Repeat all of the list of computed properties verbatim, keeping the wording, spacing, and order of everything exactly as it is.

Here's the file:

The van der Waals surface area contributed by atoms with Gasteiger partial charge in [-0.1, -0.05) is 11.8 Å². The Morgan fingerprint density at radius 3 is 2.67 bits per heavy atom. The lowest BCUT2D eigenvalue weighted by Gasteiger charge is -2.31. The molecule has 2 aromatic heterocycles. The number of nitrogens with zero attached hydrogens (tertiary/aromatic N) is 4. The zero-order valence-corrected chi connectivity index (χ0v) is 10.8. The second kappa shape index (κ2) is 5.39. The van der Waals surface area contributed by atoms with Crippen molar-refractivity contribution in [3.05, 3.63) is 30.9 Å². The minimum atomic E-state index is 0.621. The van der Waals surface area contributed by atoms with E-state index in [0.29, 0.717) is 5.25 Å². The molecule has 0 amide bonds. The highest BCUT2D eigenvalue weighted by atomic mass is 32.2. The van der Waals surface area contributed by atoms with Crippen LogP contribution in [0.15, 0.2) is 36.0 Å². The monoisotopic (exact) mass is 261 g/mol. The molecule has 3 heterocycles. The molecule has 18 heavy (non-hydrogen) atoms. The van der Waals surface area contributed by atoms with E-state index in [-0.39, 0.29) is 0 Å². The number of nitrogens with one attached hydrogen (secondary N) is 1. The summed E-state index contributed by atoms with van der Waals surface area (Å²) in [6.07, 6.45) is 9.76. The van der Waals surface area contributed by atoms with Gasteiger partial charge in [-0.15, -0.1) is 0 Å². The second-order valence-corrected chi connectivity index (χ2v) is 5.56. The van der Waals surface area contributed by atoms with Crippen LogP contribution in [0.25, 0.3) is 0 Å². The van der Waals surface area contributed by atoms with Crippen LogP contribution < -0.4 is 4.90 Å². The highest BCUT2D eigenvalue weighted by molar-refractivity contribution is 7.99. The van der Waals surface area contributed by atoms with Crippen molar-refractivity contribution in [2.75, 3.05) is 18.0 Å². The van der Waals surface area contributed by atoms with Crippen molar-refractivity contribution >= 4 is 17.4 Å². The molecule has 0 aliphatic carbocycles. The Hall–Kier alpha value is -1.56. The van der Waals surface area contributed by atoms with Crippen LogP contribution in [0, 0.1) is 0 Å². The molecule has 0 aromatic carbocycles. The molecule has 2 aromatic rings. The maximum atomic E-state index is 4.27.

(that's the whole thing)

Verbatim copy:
The van der Waals surface area contributed by atoms with Gasteiger partial charge in [-0.1, -0.05) is 11.8 Å². The Morgan fingerprint density at radius 3 is 2.67 bits per heavy atom. The lowest BCUT2D eigenvalue weighted by Gasteiger charge is -2.31. The molecule has 2 aromatic heterocycles. The number of nitrogens with zero attached hydrogens (tertiary/aromatic N) is 4. The zero-order valence-corrected chi connectivity index (χ0v) is 10.8. The second kappa shape index (κ2) is 5.39. The van der Waals surface area contributed by atoms with Crippen molar-refractivity contribution in [3.05, 3.63) is 30.9 Å². The minimum atomic E-state index is 0.621. The van der Waals surface area contributed by atoms with E-state index in [0.29, 0.717) is 5.25 Å². The molecule has 0 amide bonds. The highest BCUT2D eigenvalue weighted by atomic mass is 32.2. The van der Waals surface area contributed by atoms with Crippen LogP contribution in [0.15, 0.2) is 36.0 Å². The monoisotopic (exact) mass is 261 g/mol. The molecule has 3 heterocycles. The molecule has 18 heavy (non-hydrogen) atoms. The van der Waals surface area contributed by atoms with E-state index in [-0.39, 0.29) is 0 Å². The number of nitrogens with one attached hydrogen (secondary N) is 1. The summed E-state index contributed by atoms with van der Waals surface area (Å²) in [6.07, 6.45) is 9.76. The van der Waals surface area contributed by atoms with Gasteiger partial charge in [-0.15, -0.1) is 0 Å². The second-order valence-corrected chi connectivity index (χ2v) is 5.56. The van der Waals surface area contributed by atoms with Crippen LogP contribution in [0.25, 0.3) is 0 Å². The van der Waals surface area contributed by atoms with Crippen LogP contribution < -0.4 is 4.90 Å². The highest BCUT2D eigenvalue weighted by molar-refractivity contribution is 7.99. The van der Waals surface area contributed by atoms with Crippen molar-refractivity contribution in [2.75, 3.05) is 18.0 Å². The van der Waals surface area contributed by atoms with Crippen molar-refractivity contribution >= 4 is 17.4 Å². The molecule has 0 aliphatic carbocycles. The Hall–Kier alpha value is -1.56. The van der Waals surface area contributed by atoms with Crippen LogP contribution in [0, 0.1) is 0 Å². The molecule has 0 aromatic carbocycles. The molecule has 2 aromatic rings. The maximum atomic E-state index is 4.27.